In one corner we have Pandas: Python's beloved data analysis library. In the other, AWS: the unstoppable cloud provider we're obligated to use for all eternity. We should have known this day would come.
While not the prettiest workflow, uploaded Python package dependencies for usage in AWS Lambda is typically straightforward. We install the packages locally to a virtual env, package them with our app logic, and upload a neat CSV to Lambda. In some cases this doesn't always work: some packages result in a cryptic error message with absolutely no helpful instruction. Pandas is one of those packages.
Why is this? I can't exactly speak to that, but I can speak to how to fix it.
Spin up an EC2 Instance
Certain Python packages need to be installed and compiled on an EC2 instance in order to work properly with AWS microservices. I wish I could say that this fun little fact is well-documented somewhere in AWS with a perfectly good explanation. It's not, and it doesn't. It's probably best not to ask questions.
Spin up a free tier EC2 instance, update your system packages, and make sure Python3 is installed. Some people theorize that the Python dependency package errors happen when said dependencies are installed via versions of Python which differ from the version AWS is running. Those people are wrong. I've already wasted the time to debunk this. They are liars.
With Python installed, create a virtual environment inside any empty directory:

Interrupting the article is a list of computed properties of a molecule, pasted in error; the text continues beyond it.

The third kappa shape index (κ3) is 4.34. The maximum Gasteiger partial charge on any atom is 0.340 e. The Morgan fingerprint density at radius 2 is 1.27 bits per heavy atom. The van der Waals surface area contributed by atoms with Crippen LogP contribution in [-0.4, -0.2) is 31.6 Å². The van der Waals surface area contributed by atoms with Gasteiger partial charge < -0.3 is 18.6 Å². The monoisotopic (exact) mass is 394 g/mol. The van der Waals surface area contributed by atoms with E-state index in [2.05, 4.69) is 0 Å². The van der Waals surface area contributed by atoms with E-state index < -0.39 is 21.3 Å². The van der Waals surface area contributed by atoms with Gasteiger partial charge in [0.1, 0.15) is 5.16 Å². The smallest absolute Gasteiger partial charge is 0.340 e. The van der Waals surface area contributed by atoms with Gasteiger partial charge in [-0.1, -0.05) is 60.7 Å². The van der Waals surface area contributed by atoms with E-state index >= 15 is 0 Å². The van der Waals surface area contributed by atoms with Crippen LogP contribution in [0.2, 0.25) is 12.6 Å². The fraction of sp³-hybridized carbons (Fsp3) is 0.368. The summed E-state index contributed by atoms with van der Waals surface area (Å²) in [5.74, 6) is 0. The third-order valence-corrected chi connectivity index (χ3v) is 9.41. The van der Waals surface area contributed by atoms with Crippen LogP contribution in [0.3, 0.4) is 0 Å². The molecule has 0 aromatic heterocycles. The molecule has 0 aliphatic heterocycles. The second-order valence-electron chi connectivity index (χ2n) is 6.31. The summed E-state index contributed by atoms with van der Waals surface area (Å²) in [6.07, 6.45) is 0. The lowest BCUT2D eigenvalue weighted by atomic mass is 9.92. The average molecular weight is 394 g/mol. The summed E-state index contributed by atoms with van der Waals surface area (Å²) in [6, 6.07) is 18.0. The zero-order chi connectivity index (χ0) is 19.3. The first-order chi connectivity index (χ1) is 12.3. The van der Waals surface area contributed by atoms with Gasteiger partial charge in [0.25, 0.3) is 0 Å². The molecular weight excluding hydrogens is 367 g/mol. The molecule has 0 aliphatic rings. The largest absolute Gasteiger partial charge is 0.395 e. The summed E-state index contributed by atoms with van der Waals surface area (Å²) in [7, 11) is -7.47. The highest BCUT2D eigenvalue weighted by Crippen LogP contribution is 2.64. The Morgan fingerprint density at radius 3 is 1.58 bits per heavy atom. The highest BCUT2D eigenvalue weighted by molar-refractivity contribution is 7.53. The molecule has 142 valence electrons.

With the environment active, install pandas via
pip3 install pandas. This will save pandas and all its dependencies to the site-packages folder our environment is running from, resulting in a URL such as this:
Pandas is actually 5 packages total. We're going to add each of these libraries to a zip file by installing
zip, and adding each folder to the zip file one-by-one. Finally, we'll apply some liberal permissions to the zip file we just created so we can grab it via FTP.
This should be ready for you to FTP in your instance and grab as a zip file now (assuming you want to work locally). Alternatively, we could always copy those packages into the directory we'd like to work out of and zip everything once we're done.
Upload Source Code to S3
At this point, you should have been able to grab the AWS friendly version of Pandas which is ready to be included in the final source code which will become your Lambda Function. You might notice that pandas alone nearly 30Mb: which is roughly the file size of countless intelligent people creating their life's work. When Lambda Functions go above this file size, it's best to upload our final package (with source and dependencies) as a zip file to S3, and link it to Lambda that way. This is considerably faster than the alternative of uploading the zip to Lambda directly.
Bonus Round: Saving Exports
What? You want to save a CSV result of all the cool stuff you're doing in Pandas? You really are needy.
Because AWS is invoking the function, any attempt to
read_csv() will be worthless to us. To get around this, we can use boto3 to write files to an S3 bucket instead:
Word of Advice
This isn't the prettiest process in the world, but we're somewhat at fault here. Lambda functions are intended to be small tidbits of logic aimed to serve a single simple purpose. We just jammed 30Mbs of Python libraries into that simple purpose.
There are alternatives to Pandas that are better suited for usage in Lambda, such as Toolz (thanks to Snkia for the heads up). Enjoy your full Pandas library for now, but remember to feel bad about what you’ve done for next time.
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